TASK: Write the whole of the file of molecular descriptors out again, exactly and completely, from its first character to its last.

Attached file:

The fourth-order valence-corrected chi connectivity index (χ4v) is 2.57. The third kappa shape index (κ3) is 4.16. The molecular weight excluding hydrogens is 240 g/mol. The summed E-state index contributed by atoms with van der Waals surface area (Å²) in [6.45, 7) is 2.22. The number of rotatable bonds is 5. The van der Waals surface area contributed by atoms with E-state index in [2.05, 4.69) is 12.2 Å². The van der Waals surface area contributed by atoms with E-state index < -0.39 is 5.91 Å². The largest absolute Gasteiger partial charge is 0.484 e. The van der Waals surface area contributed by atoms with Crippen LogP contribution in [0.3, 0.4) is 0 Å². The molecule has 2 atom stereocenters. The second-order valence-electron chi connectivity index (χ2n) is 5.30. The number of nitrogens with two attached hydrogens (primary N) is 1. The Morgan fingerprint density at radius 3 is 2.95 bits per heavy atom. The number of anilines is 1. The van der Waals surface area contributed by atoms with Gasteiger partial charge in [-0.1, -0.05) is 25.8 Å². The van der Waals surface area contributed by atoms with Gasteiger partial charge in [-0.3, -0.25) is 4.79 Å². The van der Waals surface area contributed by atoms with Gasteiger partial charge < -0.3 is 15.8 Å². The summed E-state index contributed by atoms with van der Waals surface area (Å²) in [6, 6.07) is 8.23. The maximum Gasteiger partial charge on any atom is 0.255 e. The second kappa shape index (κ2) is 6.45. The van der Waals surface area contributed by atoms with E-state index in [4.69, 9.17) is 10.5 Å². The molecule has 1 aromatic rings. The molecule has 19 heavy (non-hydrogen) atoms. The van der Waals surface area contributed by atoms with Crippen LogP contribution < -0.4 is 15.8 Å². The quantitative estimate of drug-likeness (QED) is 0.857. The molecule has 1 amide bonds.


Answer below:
The fourth-order valence-corrected chi connectivity index (χ4v) is 2.57. The third kappa shape index (κ3) is 4.16. The molecular weight excluding hydrogens is 240 g/mol. The summed E-state index contributed by atoms with van der Waals surface area (Å²) in [6.45, 7) is 2.22. The number of rotatable bonds is 5. The van der Waals surface area contributed by atoms with E-state index in [2.05, 4.69) is 12.2 Å². The van der Waals surface area contributed by atoms with E-state index < -0.39 is 5.91 Å². The largest absolute Gasteiger partial charge is 0.484 e. The van der Waals surface area contributed by atoms with Crippen LogP contribution in [0.3, 0.4) is 0 Å². The molecule has 2 atom stereocenters. The second-order valence-electron chi connectivity index (χ2n) is 5.30. The number of nitrogens with two attached hydrogens (primary N) is 1. The Morgan fingerprint density at radius 3 is 2.95 bits per heavy atom. The number of anilines is 1. The van der Waals surface area contributed by atoms with Gasteiger partial charge in [-0.1, -0.05) is 25.8 Å². The van der Waals surface area contributed by atoms with Gasteiger partial charge in [-0.3, -0.25) is 4.79 Å². The van der Waals surface area contributed by atoms with Gasteiger partial charge < -0.3 is 15.8 Å². The summed E-state index contributed by atoms with van der Waals surface area (Å²) in [6, 6.07) is 8.23. The maximum Gasteiger partial charge on any atom is 0.255 e. The second kappa shape index (κ2) is 6.45. The van der Waals surface area contributed by atoms with E-state index in [4.69, 9.17) is 10.5 Å². The molecule has 1 aromatic rings. The molecule has 19 heavy (non-hydrogen) atoms. The van der Waals surface area contributed by atoms with Crippen LogP contribution < -0.4 is 15.8 Å². The quantitative estimate of drug-likeness (QED) is 0.857. The molecule has 1 amide bonds.